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International Court of Justice: what it is, how it works and rulings

The International Court of Justice (also called the World Court of Justice) is the principal judicial organ of the United Nations and is based in the Dutch city of The Hague, more precisely in the Peace Palace.

This organ, created after the dissolution of the Permanent Court of Justice, was created in 1945 with the Charter of the United Nations and began its work in April 1946. In the early years of the Court’s ‘life’, however, the scene underwent major changes that strongly influenced their work.

In this context, relying on an Italian and International Criminal Lawyer ILA experienced in defending before the International Court of Justice may undoubtedly prove to be the best choice.

The Italian and International Criminal Law Firm ILA is equipped with skilled professionals who deal specifically with national and international law in order to ensure the protection of their clients’ interests before any Judicial Authority, including international ones.

As explained above, the International Court of Justice is an organ of the United Nations (the only one of its main organs not based in New York).

The United Nations Organisation is a union of 193 states whose membership is voluntary; it was founded in 1945 after World War II with the ultimate aim of strengthening international peace, security and good relations between states.Over the years, other purposes, such as the protection of human rights and fundamental freedoms and the promotion of international economic, social, cultural and public health, have been added to these aims.

The international jurisdictional function of the Court is arbitral in nature, i.e., it is a means of resolution that is based on the will of states (voluntarist foundation) to submit a dispute that has arisen between them to arbitral decision; these, therefore, have the freedom to submit the dispute to the International Court’s consideration, provided they later agree to accept the respective decision as binding.

On 25 November 2014, Italy deposited with the UN Secretary-General the declaration of acceptance of the compulsory jurisdiction of the International Court of Justice, provided for in Article 36 of the Statute of the Court.

Functions of the World Court of Justice

To better understand the functions of this body, it is necessary to distinguish between two different functions.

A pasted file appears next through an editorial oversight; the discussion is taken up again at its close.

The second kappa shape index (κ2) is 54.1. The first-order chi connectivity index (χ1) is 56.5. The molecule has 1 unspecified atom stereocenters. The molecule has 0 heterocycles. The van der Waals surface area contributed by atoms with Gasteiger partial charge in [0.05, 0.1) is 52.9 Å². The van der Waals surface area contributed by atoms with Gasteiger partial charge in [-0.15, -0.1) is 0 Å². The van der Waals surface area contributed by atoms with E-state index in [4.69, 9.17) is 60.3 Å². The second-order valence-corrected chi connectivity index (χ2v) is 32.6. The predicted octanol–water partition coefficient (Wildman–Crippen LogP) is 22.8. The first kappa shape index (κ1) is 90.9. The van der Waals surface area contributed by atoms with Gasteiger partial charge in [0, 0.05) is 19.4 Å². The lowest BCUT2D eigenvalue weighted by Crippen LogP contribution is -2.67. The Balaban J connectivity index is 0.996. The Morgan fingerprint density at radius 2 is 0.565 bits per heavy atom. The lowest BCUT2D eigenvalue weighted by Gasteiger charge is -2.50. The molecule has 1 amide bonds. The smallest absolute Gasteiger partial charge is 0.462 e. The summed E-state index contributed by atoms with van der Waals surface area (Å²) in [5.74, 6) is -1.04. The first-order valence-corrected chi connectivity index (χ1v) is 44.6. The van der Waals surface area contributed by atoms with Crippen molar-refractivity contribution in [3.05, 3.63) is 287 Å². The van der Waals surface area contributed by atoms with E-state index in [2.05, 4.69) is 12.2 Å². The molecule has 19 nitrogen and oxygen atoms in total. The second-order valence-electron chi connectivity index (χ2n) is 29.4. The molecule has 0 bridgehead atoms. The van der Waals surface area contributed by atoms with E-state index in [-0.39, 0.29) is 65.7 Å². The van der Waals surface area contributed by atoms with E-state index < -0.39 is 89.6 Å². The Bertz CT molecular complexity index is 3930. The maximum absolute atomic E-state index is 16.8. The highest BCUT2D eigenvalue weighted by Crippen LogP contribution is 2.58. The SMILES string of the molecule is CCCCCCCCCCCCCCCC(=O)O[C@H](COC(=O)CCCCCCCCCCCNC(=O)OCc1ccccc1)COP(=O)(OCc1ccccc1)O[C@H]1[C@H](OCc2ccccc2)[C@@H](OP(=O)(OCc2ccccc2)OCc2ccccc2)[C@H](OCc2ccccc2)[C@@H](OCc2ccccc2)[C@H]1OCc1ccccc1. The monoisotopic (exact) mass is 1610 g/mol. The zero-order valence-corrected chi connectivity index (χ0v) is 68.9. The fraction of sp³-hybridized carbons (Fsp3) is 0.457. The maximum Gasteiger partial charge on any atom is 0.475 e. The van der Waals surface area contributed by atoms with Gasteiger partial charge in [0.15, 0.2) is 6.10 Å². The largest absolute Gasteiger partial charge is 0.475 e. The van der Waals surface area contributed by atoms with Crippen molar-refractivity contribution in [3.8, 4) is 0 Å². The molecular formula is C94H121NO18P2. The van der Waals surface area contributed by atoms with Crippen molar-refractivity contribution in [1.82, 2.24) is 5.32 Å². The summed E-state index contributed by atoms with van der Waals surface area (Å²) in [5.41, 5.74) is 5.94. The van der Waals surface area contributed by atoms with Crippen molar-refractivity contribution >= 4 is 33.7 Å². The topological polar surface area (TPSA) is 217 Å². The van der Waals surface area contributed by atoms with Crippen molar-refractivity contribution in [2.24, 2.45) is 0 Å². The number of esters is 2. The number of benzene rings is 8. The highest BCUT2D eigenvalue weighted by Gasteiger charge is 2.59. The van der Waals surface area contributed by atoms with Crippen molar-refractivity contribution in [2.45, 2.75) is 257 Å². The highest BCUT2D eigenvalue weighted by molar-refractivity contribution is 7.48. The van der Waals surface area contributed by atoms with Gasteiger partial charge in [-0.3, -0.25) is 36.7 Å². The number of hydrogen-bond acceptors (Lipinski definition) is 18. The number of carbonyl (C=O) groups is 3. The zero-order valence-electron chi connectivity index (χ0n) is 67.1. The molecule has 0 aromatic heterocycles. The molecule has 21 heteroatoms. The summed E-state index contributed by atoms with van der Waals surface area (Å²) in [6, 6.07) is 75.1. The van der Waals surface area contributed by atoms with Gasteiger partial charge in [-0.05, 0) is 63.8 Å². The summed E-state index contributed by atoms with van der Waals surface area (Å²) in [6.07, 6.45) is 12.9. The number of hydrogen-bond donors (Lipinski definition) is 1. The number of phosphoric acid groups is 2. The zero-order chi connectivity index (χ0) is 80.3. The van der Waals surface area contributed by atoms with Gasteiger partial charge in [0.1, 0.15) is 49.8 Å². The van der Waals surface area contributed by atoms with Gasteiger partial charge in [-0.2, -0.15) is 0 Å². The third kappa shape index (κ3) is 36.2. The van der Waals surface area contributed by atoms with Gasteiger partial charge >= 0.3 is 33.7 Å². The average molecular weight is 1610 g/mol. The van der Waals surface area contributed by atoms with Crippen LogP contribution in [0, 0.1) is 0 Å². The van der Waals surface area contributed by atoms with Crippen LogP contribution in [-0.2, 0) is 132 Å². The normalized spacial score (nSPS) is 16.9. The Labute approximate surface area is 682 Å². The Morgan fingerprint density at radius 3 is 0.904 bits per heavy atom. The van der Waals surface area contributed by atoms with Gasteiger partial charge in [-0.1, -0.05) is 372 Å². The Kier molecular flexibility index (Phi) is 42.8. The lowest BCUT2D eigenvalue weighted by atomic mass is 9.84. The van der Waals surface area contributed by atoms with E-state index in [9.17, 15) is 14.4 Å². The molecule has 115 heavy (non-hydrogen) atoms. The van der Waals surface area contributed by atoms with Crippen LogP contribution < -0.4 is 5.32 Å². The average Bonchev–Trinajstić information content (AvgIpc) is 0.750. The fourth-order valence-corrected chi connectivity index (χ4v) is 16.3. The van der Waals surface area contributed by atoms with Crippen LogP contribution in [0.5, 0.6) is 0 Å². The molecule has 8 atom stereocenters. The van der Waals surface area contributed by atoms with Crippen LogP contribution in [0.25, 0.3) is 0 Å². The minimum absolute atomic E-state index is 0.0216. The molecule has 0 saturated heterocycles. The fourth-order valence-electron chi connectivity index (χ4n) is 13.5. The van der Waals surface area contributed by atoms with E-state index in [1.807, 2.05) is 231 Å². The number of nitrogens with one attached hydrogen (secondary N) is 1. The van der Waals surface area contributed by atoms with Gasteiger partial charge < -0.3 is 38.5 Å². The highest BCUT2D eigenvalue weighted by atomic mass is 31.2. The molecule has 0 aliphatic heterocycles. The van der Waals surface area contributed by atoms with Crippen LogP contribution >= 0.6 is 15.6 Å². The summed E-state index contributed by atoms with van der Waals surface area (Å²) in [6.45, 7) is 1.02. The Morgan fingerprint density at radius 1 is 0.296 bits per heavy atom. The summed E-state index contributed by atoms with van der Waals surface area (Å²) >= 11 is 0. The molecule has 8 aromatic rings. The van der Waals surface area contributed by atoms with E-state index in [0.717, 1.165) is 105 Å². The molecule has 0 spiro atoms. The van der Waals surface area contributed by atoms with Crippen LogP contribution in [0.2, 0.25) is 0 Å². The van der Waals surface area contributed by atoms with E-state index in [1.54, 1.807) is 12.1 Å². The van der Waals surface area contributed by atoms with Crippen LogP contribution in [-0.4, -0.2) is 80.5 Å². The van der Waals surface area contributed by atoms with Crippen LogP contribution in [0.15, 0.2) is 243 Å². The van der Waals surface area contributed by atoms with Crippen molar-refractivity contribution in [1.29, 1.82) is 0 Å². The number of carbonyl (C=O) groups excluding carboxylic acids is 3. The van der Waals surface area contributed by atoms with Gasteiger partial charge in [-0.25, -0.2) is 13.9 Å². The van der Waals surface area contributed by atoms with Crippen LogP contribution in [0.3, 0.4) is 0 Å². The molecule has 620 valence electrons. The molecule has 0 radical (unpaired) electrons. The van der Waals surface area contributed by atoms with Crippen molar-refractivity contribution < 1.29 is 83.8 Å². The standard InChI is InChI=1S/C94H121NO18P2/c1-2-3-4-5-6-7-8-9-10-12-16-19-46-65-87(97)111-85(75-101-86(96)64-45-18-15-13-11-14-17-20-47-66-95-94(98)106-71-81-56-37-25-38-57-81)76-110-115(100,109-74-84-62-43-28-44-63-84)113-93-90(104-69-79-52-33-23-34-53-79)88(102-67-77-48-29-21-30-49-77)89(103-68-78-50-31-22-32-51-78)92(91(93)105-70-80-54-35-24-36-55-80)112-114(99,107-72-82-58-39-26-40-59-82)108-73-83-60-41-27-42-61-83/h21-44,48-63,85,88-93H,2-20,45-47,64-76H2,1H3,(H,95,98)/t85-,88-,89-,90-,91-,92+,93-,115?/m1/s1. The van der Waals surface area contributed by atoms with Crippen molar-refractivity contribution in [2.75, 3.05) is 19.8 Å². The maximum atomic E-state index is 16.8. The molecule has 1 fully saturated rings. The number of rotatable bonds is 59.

1. The judicial function in contentious matters concerning the interpretation and application of international law. Regarding this function, Article 36 of the Statute states that: ‘the jurisdiction of the Court shall extend to all disputes submitted to it by the parties and to all cases expressly provided for in the Charter of the United Nations or in treaties and conventions in force’.

  2. The advisory function: the Court’s main task is to settle disputes between States and to express opinions, by means of the so-called ‘consultative opinion’, on relevant issues of international law.


Among the most recent and significant decisions of the Court is the Jadhaw case (India v. Pakistan) in which it granted India’s request for provisional measures, halting the execution of the death penalty against an Indian citizen in Pakistan. This citizen had been sentenced to death but had not been able to avail himself of the right to notify his consul once he was arrested, and India accused Pakistan of violating the Vienna Convention on Consular Relations.

Differences between the International Court of Justice and other Courts

It is worth pointing out that the International Court of Justice is different from other Courts that are also based in the Dutch city of The Hague. These courts are the International Criminal Tribunal for the former Yugoslavia, established by the Security Council to prosecute crimes committed in the former Yugoslavia, and above all the International Criminal Court.

The fundamental difference between these three judicial bodies lies in the fact that, while the International Court of Justice settles disputes between states, the other two courts have the task of trying individuals on charges concerning the commission of international crimes (say genocide, war crimes, and crimes against humanity).

In the case of the World Court of Justice, therefore, there is no question of individual responsibility.

Our Italian and international criminal law firm has its roots in Italy but also throughout the country and internationally.

Moreover, ILA is constantly updating our international criminal lawyers, which allows us to provide our clients with adequate answers to any problem that concerns the legal sector also with specific reference to international law!